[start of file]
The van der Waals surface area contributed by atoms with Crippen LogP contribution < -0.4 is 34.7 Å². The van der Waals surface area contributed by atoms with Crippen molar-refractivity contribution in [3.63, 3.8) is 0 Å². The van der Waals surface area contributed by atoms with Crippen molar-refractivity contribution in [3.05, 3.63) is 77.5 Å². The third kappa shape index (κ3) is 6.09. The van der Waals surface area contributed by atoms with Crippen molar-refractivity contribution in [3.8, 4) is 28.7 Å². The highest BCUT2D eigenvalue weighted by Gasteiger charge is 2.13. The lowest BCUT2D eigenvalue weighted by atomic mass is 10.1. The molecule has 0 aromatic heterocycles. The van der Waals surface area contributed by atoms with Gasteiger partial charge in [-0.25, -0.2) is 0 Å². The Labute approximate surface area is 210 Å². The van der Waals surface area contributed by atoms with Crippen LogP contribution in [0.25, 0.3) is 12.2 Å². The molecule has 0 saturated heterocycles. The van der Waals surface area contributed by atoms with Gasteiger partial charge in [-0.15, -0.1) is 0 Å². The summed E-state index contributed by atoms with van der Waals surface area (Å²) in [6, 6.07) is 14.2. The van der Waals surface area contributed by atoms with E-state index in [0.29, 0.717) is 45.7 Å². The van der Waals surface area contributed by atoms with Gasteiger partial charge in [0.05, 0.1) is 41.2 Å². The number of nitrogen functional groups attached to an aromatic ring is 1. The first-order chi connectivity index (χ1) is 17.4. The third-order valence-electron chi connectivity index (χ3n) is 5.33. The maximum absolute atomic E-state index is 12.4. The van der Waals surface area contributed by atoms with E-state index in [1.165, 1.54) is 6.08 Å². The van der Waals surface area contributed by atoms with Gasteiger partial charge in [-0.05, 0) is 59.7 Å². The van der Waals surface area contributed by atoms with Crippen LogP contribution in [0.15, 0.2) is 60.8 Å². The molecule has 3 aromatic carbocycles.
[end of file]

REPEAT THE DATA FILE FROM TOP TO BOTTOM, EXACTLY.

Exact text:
The van der Waals surface area contributed by atoms with Crippen LogP contribution < -0.4 is 34.7 Å². The van der Waals surface area contributed by atoms with Crippen molar-refractivity contribution in [3.63, 3.8) is 0 Å². The van der Waals surface area contributed by atoms with Crippen molar-refractivity contribution in [3.05, 3.63) is 77.5 Å². The third kappa shape index (κ3) is 6.09. The van der Waals surface area contributed by atoms with Crippen molar-refractivity contribution in [3.8, 4) is 28.7 Å². The highest BCUT2D eigenvalue weighted by Gasteiger charge is 2.13. The lowest BCUT2D eigenvalue weighted by atomic mass is 10.1. The molecule has 0 aromatic heterocycles. The van der Waals surface area contributed by atoms with Gasteiger partial charge in [-0.25, -0.2) is 0 Å². The Labute approximate surface area is 210 Å². The van der Waals surface area contributed by atoms with Crippen LogP contribution in [0.25, 0.3) is 12.2 Å². The molecule has 0 saturated heterocycles. The van der Waals surface area contributed by atoms with Gasteiger partial charge in [-0.15, -0.1) is 0 Å². The summed E-state index contributed by atoms with van der Waals surface area (Å²) in [6, 6.07) is 14.2. The van der Waals surface area contributed by atoms with E-state index in [0.29, 0.717) is 45.7 Å². The van der Waals surface area contributed by atoms with Gasteiger partial charge in [0.05, 0.1) is 41.2 Å². The number of nitrogen functional groups attached to an aromatic ring is 1. The first-order chi connectivity index (χ1) is 17.4. The third-order valence-electron chi connectivity index (χ3n) is 5.33. The maximum absolute atomic E-state index is 12.4. The van der Waals surface area contributed by atoms with E-state index in [1.165, 1.54) is 6.08 Å². The van der Waals surface area contributed by atoms with Gasteiger partial charge in [-0.05, 0) is 59.7 Å². The van der Waals surface area contributed by atoms with Crippen LogP contribution in [0.15, 0.2) is 60.8 Å². The molecule has 3 aromatic carbocycles.